In the past year or so, the term automotive social selling has been passed back and forth in the automotive news media, social media and at a conference or two and I’d like to clear up some misinformation.
Way back in 2012-2013, the original term “social selling” appeared on my radar through knowing Koka Sexton via LinkedIn. He spoke about how B2B (business to business) salespeople could use social media to leverage their connections to gather insights and build relationships. He said that the art of social selling speeds up many sales processes, while also improving relationships.
I saw this and immediately thought about how it would work in the car business. Having been a car salesperson myself, and worked every job in a dealership accept technician, I could see how a team of salespeople using social media to sell cars would be a huge value for each salesperson and of course, benefit the store financially.
But I also knew that the automotive social selling process would have to become part of the dealership’s sales process and include operational changes for it to work. The industry would need a training curriculum and support from dealers and their manufacturers. A monumental task.
Ten years later, automotive social selling
Through the years, I’ve tried various approaches to helping dealers adopt social media and during that time many car salespeople have recognized the value of using social media to build a network and generate their own leads. I’ve been banging the drum but for the most part, it’s gone unheard.
Today, we have an opportunity as an industry to evolve and support our employees in the creation of enchanting content that gets shared on social media. With many customers preferring to buy their car digitally in some fashion, the time is ripe for automotive social selling.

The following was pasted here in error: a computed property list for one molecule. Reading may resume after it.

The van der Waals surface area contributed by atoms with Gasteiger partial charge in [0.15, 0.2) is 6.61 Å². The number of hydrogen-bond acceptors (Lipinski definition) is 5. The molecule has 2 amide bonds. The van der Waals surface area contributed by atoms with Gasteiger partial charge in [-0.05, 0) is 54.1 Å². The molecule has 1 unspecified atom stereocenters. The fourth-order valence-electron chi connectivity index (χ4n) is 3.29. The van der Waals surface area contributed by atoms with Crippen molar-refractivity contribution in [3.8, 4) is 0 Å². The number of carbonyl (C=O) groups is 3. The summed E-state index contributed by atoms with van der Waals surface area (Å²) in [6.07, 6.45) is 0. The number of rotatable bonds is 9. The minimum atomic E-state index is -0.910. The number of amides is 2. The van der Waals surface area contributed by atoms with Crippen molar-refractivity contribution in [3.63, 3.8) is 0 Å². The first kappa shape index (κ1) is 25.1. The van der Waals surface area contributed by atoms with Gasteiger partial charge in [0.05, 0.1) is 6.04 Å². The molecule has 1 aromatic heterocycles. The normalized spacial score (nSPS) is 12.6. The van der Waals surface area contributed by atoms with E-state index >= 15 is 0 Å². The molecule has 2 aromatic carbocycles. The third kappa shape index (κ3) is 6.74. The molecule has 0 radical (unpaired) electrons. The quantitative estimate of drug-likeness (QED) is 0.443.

What is automotive social selling?
First let me tell you what it’s not.
- It’s not done by the organization, it’s done by the employees.
- It has nothing to do with running ads.
- It’s not “lead generation” although leads will be an outcome.
- It’s not easy.
- It’s not fast, it takes time, attention and skill.
- It’s not for everybody.
Automotive social selling is a sales technique using social media that allows car salespeople to laser-target their prospecting and establish rapport through their existing connections so they can sell more cars.
Automotive digital retailing has transformed how car dealers sell vehicles. It’s the merging of online tools with traditional in-person customer service to better serve today’s consumer.
Communicating with customers and conducting business online is here to stay, which means that salespeople need to navigate the online world as well as they do over the phone or in-person. For salespeople who want to up their game, Automotive Social Selling is the next step.
A basic outline of automotive social selling
There are thousands of nuances to a social selling strategy and it would be futile to try and list them here. That said, here is a basic outline of the steps a car salesperson could take, and a few tactics that I know have been effective.